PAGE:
When selling a property, there is always a lot to consider, not only the price you want to receive but the costs incurred on the way and any other unexpected twists to the process.
This article outlines the process of selling a property to help you understand it better before you take this big step.
Firstly, as the seller, you should instruct a Conveyancer. Your Conveyancer will then confirm your instructions by letter. This letter will include terms of business and fixed fee costs.
Your Conveyancer will then carry out proof of identity checks and send a fittings and contents form and property information form(s) to be completed. Please note that if your property is leasehold, your Conveyancer will require further information.
You should then complete the forms provided to you by your Conveyancer.
Land Registry Documents
At this stage, your Conveyancer will obtain the title deeds from the holder of the deed (usually the mortgage lender), or official copies of the title register, alongside any other documents that The Land Registry requires. This would also include the details of any outstanding mortgage that you might have.
Your Conveyancer will then check the contracts and supporting contract documentation and send it to the buyer’s Conveyancer.
It is now the buyer’s Conveyancers turn to check the contracts and supporting contract documentation. They will also take this opportunity to raise pre-contract queries with the seller’s Conveyancer.
To find out more about buying a house, please read this Jackson Longe article.
Your Conveyancer will then answer any pre-contract queries that the buyer raised.
Completion when selling a house
Once the buyer’s Conveyancer has confirmed they have acceptable results from their searches, are content with the responses to any pre-contract queries and have received their mortgage offer (if applicable), the seller and buyer agree on a completion date.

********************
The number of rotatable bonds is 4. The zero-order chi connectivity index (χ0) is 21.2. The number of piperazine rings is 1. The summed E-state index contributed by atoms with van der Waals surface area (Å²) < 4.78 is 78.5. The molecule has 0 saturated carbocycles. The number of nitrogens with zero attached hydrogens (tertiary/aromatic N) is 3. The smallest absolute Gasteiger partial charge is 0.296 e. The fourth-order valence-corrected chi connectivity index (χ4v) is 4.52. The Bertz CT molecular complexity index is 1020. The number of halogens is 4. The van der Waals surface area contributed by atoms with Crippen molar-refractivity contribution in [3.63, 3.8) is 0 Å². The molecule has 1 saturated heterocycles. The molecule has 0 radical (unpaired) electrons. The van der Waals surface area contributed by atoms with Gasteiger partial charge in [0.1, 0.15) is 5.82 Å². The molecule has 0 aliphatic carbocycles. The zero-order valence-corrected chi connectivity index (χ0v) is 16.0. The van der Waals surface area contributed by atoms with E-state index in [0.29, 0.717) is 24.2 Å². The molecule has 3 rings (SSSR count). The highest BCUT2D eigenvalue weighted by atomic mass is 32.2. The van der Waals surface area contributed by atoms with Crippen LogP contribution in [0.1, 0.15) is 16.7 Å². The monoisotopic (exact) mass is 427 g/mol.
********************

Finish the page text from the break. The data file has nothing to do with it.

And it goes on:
At this point, the contracts are formally ‘exchanged”, meaning that both parties are officially committed to the transaction.
Your Conveyancer will now obtain a settlement figure to repay the outstanding amount on any existing mortgage if there is one. A transfer deed will also be drafted and sent to the seller’s Conveyancer by the buyer’s Conveyancer
As the seller, you will receive the transfer deed for approval and a signature.
The seller should vacate the property on the day of completion at the agreed time and follow any arrangements made regarding the keys to the property (typically, this is done through an estate agent).
The buyer’s Conveyancer will then send the proceeds of the sale to you, the seller. Your Conveyancer will then send the title deeds and transfer deed to the buyer’s Conveyancer along with an undertaking to use the proceeds of the sale to discharge any existing mortgage.
Final stages of selling a house
Your Conveyancer will pay the estate agent (if applicable), repay the amount owed to your existing mortgage lender and take payment of their conveyancing service.
Finally, once all the payments have been made, all the remaining money from the sale will transfer to the seller, usually via bank transfer on completion day.
Conveyancing Solicitors Surrey
At Jackson Longe Solicitors, our team of experienced
property lawyers can assist you when selling your property in Richmond. We
understand how buying a property is often the most significant transaction you
will make in your lifetime, which is why we are here to support you from the start